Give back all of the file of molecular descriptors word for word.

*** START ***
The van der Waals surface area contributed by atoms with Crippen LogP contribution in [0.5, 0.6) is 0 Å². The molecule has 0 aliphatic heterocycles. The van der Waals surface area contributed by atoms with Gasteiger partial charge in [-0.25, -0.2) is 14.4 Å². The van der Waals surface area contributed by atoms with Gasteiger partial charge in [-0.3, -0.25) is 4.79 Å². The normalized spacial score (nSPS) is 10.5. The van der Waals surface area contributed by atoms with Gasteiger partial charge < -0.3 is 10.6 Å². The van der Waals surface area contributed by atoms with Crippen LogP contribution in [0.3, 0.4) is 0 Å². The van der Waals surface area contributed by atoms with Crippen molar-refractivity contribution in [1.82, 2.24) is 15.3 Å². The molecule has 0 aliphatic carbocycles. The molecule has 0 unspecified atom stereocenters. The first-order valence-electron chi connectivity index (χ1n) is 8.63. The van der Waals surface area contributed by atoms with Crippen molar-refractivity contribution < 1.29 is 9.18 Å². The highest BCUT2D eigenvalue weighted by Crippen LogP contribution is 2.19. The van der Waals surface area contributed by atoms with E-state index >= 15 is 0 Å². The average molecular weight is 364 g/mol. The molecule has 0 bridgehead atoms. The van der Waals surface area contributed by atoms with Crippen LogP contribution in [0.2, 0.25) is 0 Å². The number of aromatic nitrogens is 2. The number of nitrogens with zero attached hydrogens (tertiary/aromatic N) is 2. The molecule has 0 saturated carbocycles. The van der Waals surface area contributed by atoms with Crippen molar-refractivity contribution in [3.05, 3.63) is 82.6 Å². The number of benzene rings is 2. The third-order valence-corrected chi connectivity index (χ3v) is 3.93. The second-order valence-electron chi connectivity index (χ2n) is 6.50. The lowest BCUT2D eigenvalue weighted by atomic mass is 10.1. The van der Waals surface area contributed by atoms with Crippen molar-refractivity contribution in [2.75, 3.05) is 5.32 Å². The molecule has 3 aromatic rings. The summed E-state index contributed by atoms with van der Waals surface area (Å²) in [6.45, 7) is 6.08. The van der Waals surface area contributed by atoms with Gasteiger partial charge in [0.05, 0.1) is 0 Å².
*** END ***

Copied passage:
The van der Waals surface area contributed by atoms with Crippen LogP contribution in [0.5, 0.6) is 0 Å². The molecule has 0 aliphatic heterocycles. The van der Waals surface area contributed by atoms with Gasteiger partial charge in [-0.25, -0.2) is 14.4 Å². The van der Waals surface area contributed by atoms with Gasteiger partial charge in [-0.3, -0.25) is 4.79 Å². The normalized spacial score (nSPS) is 10.5. The van der Waals surface area contributed by atoms with Gasteiger partial charge < -0.3 is 10.6 Å². The van der Waals surface area contributed by atoms with Crippen LogP contribution in [0.3, 0.4) is 0 Å². The van der Waals surface area contributed by atoms with Crippen molar-refractivity contribution in [1.82, 2.24) is 15.3 Å². The molecule has 0 aliphatic carbocycles. The molecule has 0 unspecified atom stereocenters. The first-order valence-electron chi connectivity index (χ1n) is 8.63. The van der Waals surface area contributed by atoms with Crippen molar-refractivity contribution < 1.29 is 9.18 Å². The highest BCUT2D eigenvalue weighted by Crippen LogP contribution is 2.19. The van der Waals surface area contributed by atoms with E-state index >= 15 is 0 Å². The average molecular weight is 364 g/mol. The molecule has 0 bridgehead atoms. The van der Waals surface area contributed by atoms with Crippen LogP contribution in [0.2, 0.25) is 0 Å². The number of aromatic nitrogens is 2. The number of nitrogens with zero attached hydrogens (tertiary/aromatic N) is 2. The molecule has 0 saturated carbocycles. The van der Waals surface area contributed by atoms with Crippen molar-refractivity contribution in [3.05, 3.63) is 82.6 Å². The number of benzene rings is 2. The third-order valence-corrected chi connectivity index (χ3v) is 3.93. The second-order valence-electron chi connectivity index (χ2n) is 6.50. The lowest BCUT2D eigenvalue weighted by atomic mass is 10.1. The van der Waals surface area contributed by atoms with Crippen molar-refractivity contribution in [2.75, 3.05) is 5.32 Å². The molecule has 3 aromatic rings. The summed E-state index contributed by atoms with van der Waals surface area (Å²) in [6.45, 7) is 6.08. The van der Waals surface area contributed by atoms with Gasteiger partial charge in [0.05, 0.1) is 0 Å².